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Employer of Record…should it be your entity, or your payroll provider's?

There’s a lot of talk in the production industry about how to find the best pricing model for your projects. The common options are either to have an Employer of Record (EOR) payroll service company, or choose to be the Employer of Record yourself with a company that provides you with those two options.  But how do you decide which pricing model will work in your favor?

To determine which model is best, consider...

What state are you filming in?

The cap and new employer rates vary by state, and costs associated with serving staff payrolls can range by production company as well. Is your payroll provider discussing the state-by-state variations in employee classification, as well as state labor regulations and insurance markets? 

How much can you save?

Carefully compare the fringe rates, including the payroll fee. In the traditional EOR model, payroll companies can all too easily inflate payroll fringe and workers' comp rates.  On the flip side, when the production company becomes the EOR, the producer has the potential to reap thousands of dollars in savings.

What are your responsibilities once a production has wrapped?

Many producers have been led to believe that being the EOR requires added administrative work. During production, your payroll company should handle the administrative duties required of production, regardless of EOR status. If a production chooses to become its own EOR, post-production requirements include just a few administrative steps involving forwarding documents to your payroll service provider for processing. Your payroll provider should work in lockstep with you to ensure this is easy and painless. 

Are you equally protected? Is there any liability you should know about?

Producers often shy away from EOR status due to the purported added liability and risk. Despite the myth, becoming your own EOR does not add risk, and producers are no more protected from liability if the payroll company is the EOR.  As long as insurance is in place, the producer is liable, and if negligence is involved, you can’t hide. The producer bears the ultimate responsibility.

No two production companies are alike. At GreenSlate, we believe in providing options. We can be the Employer of Record (EOR), or clients can choose to be the EOR and realize significant savings as a result.  More than a decade ago, we pioneered the model that lets clients choose to be the EOR (we call it the GreenSlate model), and we are the only provider that has perfected its service delivery.  

Flexibility and the best economics should drive this decision, not what is best for the payroll company. 

Many service providers try to replicate the GreenSlate model, but put in place too many caveats and restrictions. Ultimately, they fall short of their standard Employer of Record model service, leaving producers with extra responsibilities — something that will never happen with GreenSlate. No matter which option you choose, the service levels are identical and delivered to the highest standard.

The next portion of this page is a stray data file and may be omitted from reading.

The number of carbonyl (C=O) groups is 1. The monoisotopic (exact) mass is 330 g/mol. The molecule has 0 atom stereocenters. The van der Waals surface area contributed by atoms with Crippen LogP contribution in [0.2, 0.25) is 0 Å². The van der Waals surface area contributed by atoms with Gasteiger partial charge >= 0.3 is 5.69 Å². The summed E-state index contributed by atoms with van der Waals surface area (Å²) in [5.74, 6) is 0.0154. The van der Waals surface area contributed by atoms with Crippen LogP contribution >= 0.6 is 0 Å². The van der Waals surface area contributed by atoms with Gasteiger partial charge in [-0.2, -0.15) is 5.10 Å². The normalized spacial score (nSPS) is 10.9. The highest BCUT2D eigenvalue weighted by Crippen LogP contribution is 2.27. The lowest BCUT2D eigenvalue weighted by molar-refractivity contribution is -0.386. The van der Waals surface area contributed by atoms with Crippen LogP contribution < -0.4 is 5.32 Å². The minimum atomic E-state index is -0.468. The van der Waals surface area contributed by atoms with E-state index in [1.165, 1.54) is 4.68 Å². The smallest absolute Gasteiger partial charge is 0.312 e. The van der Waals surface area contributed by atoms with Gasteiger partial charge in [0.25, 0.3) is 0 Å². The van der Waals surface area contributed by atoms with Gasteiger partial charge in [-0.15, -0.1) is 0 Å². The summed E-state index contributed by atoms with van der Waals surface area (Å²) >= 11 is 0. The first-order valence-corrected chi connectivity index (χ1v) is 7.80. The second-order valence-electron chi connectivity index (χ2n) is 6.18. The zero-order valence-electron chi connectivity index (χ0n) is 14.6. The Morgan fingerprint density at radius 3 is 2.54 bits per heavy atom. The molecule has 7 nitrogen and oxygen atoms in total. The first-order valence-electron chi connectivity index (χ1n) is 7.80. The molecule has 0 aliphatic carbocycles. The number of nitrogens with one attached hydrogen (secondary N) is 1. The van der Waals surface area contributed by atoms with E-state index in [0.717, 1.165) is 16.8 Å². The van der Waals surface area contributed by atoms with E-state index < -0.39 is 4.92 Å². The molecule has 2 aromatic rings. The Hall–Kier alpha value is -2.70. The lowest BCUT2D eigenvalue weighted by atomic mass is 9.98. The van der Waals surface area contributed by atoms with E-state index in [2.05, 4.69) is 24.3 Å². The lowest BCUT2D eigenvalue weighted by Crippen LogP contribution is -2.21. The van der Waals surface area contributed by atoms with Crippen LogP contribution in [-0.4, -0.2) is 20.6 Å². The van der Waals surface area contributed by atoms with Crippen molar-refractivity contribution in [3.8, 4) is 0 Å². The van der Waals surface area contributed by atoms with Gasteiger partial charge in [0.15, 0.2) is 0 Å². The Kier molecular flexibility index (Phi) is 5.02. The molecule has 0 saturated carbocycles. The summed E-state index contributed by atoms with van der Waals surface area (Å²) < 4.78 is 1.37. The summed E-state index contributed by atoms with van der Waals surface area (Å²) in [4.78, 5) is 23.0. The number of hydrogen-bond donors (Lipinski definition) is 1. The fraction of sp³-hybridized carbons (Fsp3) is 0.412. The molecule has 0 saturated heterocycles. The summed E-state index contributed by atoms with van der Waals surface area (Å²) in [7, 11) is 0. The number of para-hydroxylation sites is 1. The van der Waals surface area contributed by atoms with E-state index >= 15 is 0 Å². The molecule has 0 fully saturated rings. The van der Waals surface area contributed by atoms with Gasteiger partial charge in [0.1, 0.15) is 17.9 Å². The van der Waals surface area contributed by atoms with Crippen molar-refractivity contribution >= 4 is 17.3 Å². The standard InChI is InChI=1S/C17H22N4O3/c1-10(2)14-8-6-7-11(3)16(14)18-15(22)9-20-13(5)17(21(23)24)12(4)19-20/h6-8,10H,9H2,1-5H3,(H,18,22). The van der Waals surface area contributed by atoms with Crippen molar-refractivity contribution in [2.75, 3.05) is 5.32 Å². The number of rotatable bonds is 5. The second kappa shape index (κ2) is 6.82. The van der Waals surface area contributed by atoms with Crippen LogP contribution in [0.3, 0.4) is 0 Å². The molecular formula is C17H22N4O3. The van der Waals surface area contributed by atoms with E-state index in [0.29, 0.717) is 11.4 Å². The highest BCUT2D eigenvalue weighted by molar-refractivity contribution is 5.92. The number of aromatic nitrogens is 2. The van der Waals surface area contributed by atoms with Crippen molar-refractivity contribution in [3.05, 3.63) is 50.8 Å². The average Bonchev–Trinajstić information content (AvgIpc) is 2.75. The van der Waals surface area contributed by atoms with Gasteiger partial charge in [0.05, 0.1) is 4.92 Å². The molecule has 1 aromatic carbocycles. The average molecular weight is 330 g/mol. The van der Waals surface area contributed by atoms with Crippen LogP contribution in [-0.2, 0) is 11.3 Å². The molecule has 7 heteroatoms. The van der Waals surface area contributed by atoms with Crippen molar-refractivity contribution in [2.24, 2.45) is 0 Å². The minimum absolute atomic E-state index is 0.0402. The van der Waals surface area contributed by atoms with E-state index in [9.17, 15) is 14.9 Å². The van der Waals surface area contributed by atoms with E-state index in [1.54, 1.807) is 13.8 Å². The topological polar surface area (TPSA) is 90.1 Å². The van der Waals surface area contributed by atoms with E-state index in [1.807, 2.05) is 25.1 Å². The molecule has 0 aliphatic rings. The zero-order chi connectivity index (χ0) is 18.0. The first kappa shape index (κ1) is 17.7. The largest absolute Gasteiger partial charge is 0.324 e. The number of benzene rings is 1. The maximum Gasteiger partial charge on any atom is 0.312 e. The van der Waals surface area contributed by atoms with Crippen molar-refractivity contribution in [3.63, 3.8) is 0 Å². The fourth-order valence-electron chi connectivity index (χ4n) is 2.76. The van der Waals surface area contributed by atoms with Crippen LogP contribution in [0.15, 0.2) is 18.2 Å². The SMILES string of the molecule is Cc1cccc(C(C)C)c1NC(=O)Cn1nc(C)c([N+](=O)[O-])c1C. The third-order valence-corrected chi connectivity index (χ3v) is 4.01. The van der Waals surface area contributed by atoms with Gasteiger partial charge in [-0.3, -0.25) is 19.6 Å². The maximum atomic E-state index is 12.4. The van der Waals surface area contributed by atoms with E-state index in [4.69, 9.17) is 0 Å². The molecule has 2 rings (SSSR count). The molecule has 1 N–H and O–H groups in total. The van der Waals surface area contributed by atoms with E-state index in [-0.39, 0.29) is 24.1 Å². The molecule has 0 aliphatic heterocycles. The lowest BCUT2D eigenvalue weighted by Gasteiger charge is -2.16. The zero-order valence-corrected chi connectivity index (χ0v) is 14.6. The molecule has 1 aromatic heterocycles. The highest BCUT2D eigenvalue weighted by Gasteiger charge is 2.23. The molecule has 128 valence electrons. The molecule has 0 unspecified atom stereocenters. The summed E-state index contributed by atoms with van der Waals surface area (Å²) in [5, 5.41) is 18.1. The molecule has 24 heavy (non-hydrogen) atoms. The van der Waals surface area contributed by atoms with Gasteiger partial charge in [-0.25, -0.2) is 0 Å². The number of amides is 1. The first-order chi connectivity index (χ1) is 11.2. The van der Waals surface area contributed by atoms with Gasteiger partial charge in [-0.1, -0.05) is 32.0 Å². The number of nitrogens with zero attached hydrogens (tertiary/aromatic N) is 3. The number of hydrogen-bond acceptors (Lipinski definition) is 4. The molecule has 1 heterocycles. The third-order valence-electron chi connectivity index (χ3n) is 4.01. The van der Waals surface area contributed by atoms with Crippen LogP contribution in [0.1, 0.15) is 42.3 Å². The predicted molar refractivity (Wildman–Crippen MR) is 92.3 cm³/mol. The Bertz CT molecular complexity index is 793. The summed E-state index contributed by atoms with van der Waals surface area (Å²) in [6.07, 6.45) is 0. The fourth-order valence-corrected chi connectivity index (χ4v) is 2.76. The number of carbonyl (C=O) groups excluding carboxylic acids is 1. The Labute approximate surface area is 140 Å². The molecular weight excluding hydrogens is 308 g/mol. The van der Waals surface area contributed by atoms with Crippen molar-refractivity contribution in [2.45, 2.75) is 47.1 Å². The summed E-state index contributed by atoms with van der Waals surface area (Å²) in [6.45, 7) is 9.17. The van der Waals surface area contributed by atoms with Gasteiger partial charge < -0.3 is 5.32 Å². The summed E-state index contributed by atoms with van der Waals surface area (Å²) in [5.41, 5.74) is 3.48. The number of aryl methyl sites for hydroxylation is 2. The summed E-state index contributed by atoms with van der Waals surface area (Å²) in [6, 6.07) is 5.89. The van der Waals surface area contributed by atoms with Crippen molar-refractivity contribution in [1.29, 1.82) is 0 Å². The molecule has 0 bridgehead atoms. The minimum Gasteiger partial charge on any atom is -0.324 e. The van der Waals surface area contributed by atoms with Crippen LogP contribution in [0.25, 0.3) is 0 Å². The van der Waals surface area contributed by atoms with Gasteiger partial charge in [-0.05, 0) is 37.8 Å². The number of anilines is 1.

SERVICE GREENSLATE MODEL EOR MODEL
Employer The Client is the sole employer. The Client and GreenSlate are
co-employers.
Tax Submission All tax deposits made under Client’s
Tax ID by GreenSlate.
All tax deposits made under GreenSlate’s Tax ID by GreenSlate.
State Unemployment GreenSlate reports SUI contributions
under Client’s SUI account and responds
to unemployment claims.
GreenSlate reports SUI contributions under GreenSlate’s SUI account and responds to unemployment claims.
Workers’ Compensation GreenSlate provides Workers’ Comp coverage and manages claims. GreenSlate provides Workers’ Comp coverage and manages claims.
Multi-State Employment GreenSlate registers Client in each state
in which it does business.
GreenSlate can make all statutory payments to all 50 states under GreenSlate’s reporting ID as the employer.
Liens and Garnishments Client sends notices to GreenSlate and GreenSlate complies. GreenSlate receives notices directly
and complies.
Records Retention Client responsible for maintaining all original records. GreenSlate retains
original records per records retention policy.
GreenSlate and Client responsible for maintaining all original records per records retention policy.
Tax Reporting GreenSlate submits all employment tax returns on Client’s behalf. Client should consult with tax professional regarding corporate tax reporting obligations. GreenSlate handles all payroll-related tax reporting.
Note: Whether or not a payroll company acts as the EOR, the production company is the common-law/special employer of production employees. We’re here to help ensure that you’re protected. 

 

Interested in learning more? We invite you to explore your options and request an analysis.

This information in this communication is general in nature, and is not intended, nor should it be construed, as legal, accounting, tax or other professional advice rendered by GreenSlate, LLC. The reader should contact his or her attorney, CPA, or tax professional prior to taking any action based upon this information.

GreenSlate
28 August 2019

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